Getting There: From the Texas Capitol, hop the Capital Metro Route 30 bus and get off at the Spyglass Drive stop. Access the Greenbelt via the Spyglass Trailhead, a short walk south, and follow the trail until you see the Seismic Wall across a (usually) dry creek bed.

Travel Time: About 30 minutes.

Los Angeles: Hiking in Griffith Park

Welcome sign at Griffith Park's northwest entrance.
Welcome sign at Griffith Park's northwest entrance. (Wikimedia Commons)

Los Angeles, the land of broken dreams, is also a land of broken trail. Lying in Hollywood's backyard, Griffith Park is home to over 50 miles of trails spread over 4,000 acres, proving that it offers more than just a big sign. Forming the eastern edge of the Santa Monica Mountain Range, Griffith Park hosts a number of hiking and running trails ranging from mellow to steep. Most impressive perhaps is the feeling of natural isolation despite the urban sprawl below. Griffith Park is considered one of the biggest urban parks in the nation and provides no shortage of activities including but not limited to, hiking, trail running, mountain biking, and horseback riding, all just a short bus ride from Hollywood Boulevard. Take time to connect with the Beacon or Bridle trails or explore Brush or Aberdeen canyons to get your outdoor fix.

Getting There: From El Capitan Theater, take the 181 Bus eastbound to the Los Feliz/Riverside stop. Walk north a short ways along Crystal Springs Drive and look for trailheads leading into Griffith Park. Look for Beacon Trail signs.

Travel Time: About 15 minutes.

Portland: Trail Running on the Wildwood Trail

Wildwood Trail in June 2008.
Wildwood Trail in June 2008. (Wikimedia Commons)

One of the most unique urban trail runs in the world, Portland's Wildwood Trail is 30 miles of pure outdoor bliss. Consisting of dirt track meandering through the lush fern beds and towering pines of the Oregon city's temperate rain forest, the Wildwood Trail remains a hidden gem to most of us despite its popularity in the Rose City. The trail is part of Forest Park in southern Portland, the largest urban park in the United States and an area designated to naturally purify the air, collect water, and control erosion within the city limits. There is no shortage of wildlife in the area with over 112 bird and 62 mammal species to take in on long wilderness runs. The trail hosts several organized races, including its own marathon every year. The trail is accessible via Macleay Park and the TriMet 15 Bus stop at 2960 NW Upshur St.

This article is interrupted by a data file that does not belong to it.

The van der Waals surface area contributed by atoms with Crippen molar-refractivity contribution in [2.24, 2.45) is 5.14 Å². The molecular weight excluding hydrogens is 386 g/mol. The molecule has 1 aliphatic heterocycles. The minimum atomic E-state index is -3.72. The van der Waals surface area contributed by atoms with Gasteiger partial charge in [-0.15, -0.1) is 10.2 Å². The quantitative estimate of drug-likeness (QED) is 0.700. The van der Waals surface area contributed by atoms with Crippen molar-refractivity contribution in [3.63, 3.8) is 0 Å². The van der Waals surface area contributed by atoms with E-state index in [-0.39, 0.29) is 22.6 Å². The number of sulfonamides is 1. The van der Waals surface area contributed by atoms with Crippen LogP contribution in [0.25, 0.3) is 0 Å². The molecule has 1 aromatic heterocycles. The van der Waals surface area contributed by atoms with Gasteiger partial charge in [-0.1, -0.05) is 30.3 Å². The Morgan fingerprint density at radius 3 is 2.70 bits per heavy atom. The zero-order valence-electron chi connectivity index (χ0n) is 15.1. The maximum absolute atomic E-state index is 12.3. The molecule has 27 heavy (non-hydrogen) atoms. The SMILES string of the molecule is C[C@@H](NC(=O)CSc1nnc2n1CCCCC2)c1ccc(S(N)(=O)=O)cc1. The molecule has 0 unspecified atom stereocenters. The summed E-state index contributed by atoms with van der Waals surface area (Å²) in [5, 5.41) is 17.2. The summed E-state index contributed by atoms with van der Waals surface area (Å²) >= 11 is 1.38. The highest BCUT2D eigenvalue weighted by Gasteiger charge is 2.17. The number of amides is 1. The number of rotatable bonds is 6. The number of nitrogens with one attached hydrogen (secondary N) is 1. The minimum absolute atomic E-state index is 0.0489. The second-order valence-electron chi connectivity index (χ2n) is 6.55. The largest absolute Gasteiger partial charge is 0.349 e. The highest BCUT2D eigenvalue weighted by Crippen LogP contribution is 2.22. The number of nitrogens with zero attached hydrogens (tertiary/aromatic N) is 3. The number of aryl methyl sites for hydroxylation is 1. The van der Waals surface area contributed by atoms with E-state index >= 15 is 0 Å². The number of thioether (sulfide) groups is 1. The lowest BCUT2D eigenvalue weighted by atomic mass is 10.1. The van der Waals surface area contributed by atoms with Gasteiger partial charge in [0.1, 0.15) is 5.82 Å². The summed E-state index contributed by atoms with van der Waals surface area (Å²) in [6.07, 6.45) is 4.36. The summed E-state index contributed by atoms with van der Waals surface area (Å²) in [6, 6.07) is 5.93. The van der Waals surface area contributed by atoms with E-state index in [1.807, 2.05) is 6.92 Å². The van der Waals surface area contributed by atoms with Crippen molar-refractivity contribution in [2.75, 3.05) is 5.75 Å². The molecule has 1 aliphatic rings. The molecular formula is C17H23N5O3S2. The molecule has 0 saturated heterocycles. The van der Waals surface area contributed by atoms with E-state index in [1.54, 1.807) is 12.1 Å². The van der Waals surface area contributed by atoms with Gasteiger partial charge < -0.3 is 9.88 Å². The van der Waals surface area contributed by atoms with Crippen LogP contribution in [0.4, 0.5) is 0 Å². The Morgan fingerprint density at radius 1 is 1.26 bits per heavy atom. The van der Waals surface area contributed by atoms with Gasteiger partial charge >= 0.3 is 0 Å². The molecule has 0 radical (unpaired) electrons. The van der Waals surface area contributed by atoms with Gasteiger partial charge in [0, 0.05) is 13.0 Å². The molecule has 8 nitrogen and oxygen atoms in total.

Getting There: From Jeld-WeN Field, take the eastbound TriMet 15 Bus to the stop at 2960 NW Upshur Street. Look for the Lower Macleay Park Trailhead to connect with the Wildwood Trail (about one mile).

Travel Time: About 30 minutes

Boston: Hiking and Climbing at Blue Hills Reservation

Ponkapoag Bog Boardwalk in the Blue Hills Reservation.
Ponkapoag Bog Boardwalk in the Blue Hills Reservation. (Wikimedia Commons)

Just a short ways out of the Boston Hub, Blue Hills Reservation is a 7,000-acre four-seasons park accessible via city bus. For hikers, connect with the Skyline Trail trailhead near the Shea Ice Rink off the 238 Bus. The iconic trail crosses nine miles from east to west, skirting the ridgeline that touches most of the area's peaks. Out and back could take a majority of the day, but the diverse terrain offerings and well-marked blue trail are worth it. Grab a trail map from the reservation's visitor's center, as the area has over 125 miles of trails. For rock climbers, Quincy Quarries features a series of technical routes ranging from beginner to expert. From the top of the quarries take in sweeping views of downtown Boston and the adjacent Harbor Islands.

Getting There: From Boston Common: From Park Street stop take the Red Line (Braintree Line) to Ashmont Station. Take Bus #238 outbound to the West Street and Willard Street stop. Across the street is Shea Skating Rink, and next to it the St. Moritz Pond Nature Trail, entrance to the reservation trail system.

Travel Time: About 45 minutes.

Minneapolis: Cross-Country Skiing in Theodore Wirth Park

A sign along the Parkway.
A sign along the Parkway. (Wikimedia Commons)